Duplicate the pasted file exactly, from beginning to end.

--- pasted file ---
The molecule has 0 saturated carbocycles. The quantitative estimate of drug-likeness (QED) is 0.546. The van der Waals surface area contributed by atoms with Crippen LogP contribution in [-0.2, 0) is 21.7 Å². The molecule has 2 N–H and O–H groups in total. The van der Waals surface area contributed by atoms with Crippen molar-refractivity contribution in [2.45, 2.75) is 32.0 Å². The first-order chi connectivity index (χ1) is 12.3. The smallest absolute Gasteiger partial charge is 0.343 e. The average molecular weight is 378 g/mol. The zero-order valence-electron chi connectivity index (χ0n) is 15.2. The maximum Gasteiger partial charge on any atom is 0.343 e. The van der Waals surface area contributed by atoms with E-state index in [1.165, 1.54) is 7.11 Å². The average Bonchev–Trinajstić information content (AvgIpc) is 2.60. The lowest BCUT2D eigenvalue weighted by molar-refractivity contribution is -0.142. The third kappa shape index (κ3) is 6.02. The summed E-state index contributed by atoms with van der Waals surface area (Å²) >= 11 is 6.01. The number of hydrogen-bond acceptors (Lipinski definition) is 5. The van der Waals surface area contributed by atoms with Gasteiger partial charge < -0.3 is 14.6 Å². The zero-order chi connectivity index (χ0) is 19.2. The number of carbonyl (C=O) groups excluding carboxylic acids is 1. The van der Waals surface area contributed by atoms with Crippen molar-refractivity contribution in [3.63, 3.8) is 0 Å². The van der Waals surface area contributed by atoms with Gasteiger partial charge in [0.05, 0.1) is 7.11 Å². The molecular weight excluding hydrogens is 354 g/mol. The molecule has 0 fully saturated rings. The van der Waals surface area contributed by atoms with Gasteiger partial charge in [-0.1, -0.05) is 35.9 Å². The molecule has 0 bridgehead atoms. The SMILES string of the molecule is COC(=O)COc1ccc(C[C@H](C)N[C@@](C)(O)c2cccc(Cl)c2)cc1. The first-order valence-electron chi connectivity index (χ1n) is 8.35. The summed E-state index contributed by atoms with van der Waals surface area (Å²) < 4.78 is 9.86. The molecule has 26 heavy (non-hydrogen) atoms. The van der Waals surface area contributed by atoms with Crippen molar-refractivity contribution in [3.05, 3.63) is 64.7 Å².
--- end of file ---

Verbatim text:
The molecule has 0 saturated carbocycles. The quantitative estimate of drug-likeness (QED) is 0.546. The van der Waals surface area contributed by atoms with Crippen LogP contribution in [-0.2, 0) is 21.7 Å². The molecule has 2 N–H and O–H groups in total. The van der Waals surface area contributed by atoms with Crippen molar-refractivity contribution in [2.45, 2.75) is 32.0 Å². The first-order chi connectivity index (χ1) is 12.3. The smallest absolute Gasteiger partial charge is 0.343 e. The average molecular weight is 378 g/mol. The zero-order valence-electron chi connectivity index (χ0n) is 15.2. The maximum Gasteiger partial charge on any atom is 0.343 e. The van der Waals surface area contributed by atoms with E-state index in [1.165, 1.54) is 7.11 Å². The average Bonchev–Trinajstić information content (AvgIpc) is 2.60. The lowest BCUT2D eigenvalue weighted by molar-refractivity contribution is -0.142. The third kappa shape index (κ3) is 6.02. The summed E-state index contributed by atoms with van der Waals surface area (Å²) >= 11 is 6.01. The number of hydrogen-bond acceptors (Lipinski definition) is 5. The van der Waals surface area contributed by atoms with Gasteiger partial charge < -0.3 is 14.6 Å². The zero-order chi connectivity index (χ0) is 19.2. The number of carbonyl (C=O) groups excluding carboxylic acids is 1. The van der Waals surface area contributed by atoms with Crippen molar-refractivity contribution in [3.63, 3.8) is 0 Å². The van der Waals surface area contributed by atoms with Gasteiger partial charge in [0.05, 0.1) is 7.11 Å². The molecular weight excluding hydrogens is 354 g/mol. The molecule has 0 fully saturated rings. The van der Waals surface area contributed by atoms with Gasteiger partial charge in [-0.1, -0.05) is 35.9 Å². The molecule has 0 bridgehead atoms. The SMILES string of the molecule is COC(=O)COc1ccc(C[C@H](C)N[C@@](C)(O)c2cccc(Cl)c2)cc1. The first-order valence-electron chi connectivity index (χ1n) is 8.35. The summed E-state index contributed by atoms with van der Waals surface area (Å²) < 4.78 is 9.86. The molecule has 26 heavy (non-hydrogen) atoms. The van der Waals surface area contributed by atoms with Crippen molar-refractivity contribution in [3.05, 3.63) is 64.7 Å².